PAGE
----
Birds of Nebraska: Newspaper Accounts, 1854-1923

April, 1888. Ornithologist and Oologist 13: 49-51. Continues: November 1888, 13: 169-172; and November 1889, 14: 163-165.

Notes on Nebraska Birds.

By W. Edgar Taylor and A. H. Van Vleet. Peru, Nebraska.

With this number of the O. & O. we begin a series of articles, "Notes on Nebraska Birds."

The only published records made on the birds of Nebraska are found in "Birds of North America," Vol. I, 1856, by Baird, Cassin and Lawrence; also in Annual Report of United States Entomological Commission, 1877, is an article by Dr. Samuel Aughey, entitled, "Aughey on Locust Feeding Birds." These records are very unsatisfactory and incomplete, as well as somewhat out of date, being classified under the old nomenclature. In the articles now published, we have endeavored, by freely using information from every source, to bring up the past records, as well as add additional notes made by ourselves or reliable parties. When a species is well known and generally distributed, no mention is made of the various references, but when the species is thought to be rare, or only mentioned by one or two, the authorities are quoted.

Acknowledgements are due the Normal Science Society for the use of their records and collections; also Dr. L. E. Hicks, State University, for special favors, and to others whose names are given in the proper places.

The numbers in parentheses refer to corresponding numbers and names in the check list of the American Ornithological Union, 1886.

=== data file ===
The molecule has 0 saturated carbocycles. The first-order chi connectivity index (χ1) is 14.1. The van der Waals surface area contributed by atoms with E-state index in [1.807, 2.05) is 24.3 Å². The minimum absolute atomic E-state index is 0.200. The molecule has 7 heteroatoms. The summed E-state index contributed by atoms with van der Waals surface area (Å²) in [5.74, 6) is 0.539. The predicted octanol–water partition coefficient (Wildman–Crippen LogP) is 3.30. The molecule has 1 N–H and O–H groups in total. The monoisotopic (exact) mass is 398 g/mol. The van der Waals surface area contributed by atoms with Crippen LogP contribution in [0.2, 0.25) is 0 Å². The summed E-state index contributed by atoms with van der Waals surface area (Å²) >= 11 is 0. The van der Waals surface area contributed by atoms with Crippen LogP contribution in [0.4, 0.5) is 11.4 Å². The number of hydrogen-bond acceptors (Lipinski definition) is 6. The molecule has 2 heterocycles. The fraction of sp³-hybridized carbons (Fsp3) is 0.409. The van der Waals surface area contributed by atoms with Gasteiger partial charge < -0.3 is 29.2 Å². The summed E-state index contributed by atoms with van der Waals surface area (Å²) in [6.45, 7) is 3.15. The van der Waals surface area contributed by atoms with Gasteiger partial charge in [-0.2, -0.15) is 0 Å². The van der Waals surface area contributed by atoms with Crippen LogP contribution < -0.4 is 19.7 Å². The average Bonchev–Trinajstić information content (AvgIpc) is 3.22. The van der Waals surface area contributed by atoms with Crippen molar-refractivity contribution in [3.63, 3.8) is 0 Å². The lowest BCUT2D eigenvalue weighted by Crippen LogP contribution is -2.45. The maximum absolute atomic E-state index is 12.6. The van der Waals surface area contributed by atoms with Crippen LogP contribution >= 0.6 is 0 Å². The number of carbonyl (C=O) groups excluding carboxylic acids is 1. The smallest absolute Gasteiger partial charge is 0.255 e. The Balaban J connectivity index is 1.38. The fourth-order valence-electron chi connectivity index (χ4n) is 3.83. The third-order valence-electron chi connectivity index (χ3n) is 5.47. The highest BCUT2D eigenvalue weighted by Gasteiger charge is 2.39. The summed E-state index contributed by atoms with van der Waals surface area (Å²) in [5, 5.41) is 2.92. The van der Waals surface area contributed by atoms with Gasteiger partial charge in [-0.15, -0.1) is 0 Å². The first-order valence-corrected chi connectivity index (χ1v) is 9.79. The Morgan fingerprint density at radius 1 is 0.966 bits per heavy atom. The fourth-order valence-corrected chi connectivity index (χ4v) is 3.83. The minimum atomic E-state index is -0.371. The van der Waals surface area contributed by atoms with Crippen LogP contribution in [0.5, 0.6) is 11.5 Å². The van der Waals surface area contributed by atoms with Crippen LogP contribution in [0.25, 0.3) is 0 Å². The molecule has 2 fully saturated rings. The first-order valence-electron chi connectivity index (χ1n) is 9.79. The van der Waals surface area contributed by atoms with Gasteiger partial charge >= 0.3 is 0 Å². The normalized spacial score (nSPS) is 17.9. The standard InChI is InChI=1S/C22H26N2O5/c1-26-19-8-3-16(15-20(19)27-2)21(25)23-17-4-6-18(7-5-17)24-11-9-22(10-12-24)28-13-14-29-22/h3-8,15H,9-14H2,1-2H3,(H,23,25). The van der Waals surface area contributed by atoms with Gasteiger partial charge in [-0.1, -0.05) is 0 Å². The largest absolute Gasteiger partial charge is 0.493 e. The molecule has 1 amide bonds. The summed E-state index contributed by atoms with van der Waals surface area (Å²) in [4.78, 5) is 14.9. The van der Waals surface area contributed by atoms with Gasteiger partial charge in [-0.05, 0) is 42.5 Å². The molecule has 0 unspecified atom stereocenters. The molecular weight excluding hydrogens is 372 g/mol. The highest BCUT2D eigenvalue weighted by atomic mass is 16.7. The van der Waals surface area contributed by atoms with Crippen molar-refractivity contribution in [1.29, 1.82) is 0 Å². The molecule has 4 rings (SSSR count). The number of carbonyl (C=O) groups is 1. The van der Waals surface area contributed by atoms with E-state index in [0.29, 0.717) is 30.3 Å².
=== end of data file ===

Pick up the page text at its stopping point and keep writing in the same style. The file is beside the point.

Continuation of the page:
We should be pleased to receive information of any kind and from any source, with reference to Nebraska birds, from those reading these articles.

3. Colymbus auritus (Linn). Horned Grebe. Not reported as found in Nebraska, but as it is a widely distributed species and is found in all surrounding territory, doubtless exists in the State. Rare and perhaps migratory.

4. C. nigricollis californicus (Heerm.) American Eared Grebe. Rather abundant, especially on the Platte and Missouri. (Aughey). Collected on Snake River and at Ft. Berthold. (Baird). Arrive in May and September. May breed in Western Nebraska.

6. Podilymbus podiceps (Linn). Pied-billed Grebe. This bird seems to be rare in Nebraska. It is not reported by either Aughey or Baird, and is scarcely seen by any one. It is found in Iowa, breeds in Kansas, where Goss mentions it as abundant in migration. McChesney says "it is common in all the small lakes of Dakota, and breeds in the tall grass." Arrives in Kansas last of April to the first of May; in Dakota about May first and leaves the last of October.

7. Urinator imber (Gunn). Loon. Common early in the spring for about a month. Arrive about the time the ice breaks on the streams, usually by the first of April. Not seen again till September or October.

36. Stercorarius pomarinus (Temm). Pomarine Jæger. Dr. Aughey mentions seeing this bird in Dakota County in May, 1869, also in May 1873. Very rare, at present, if found within the State.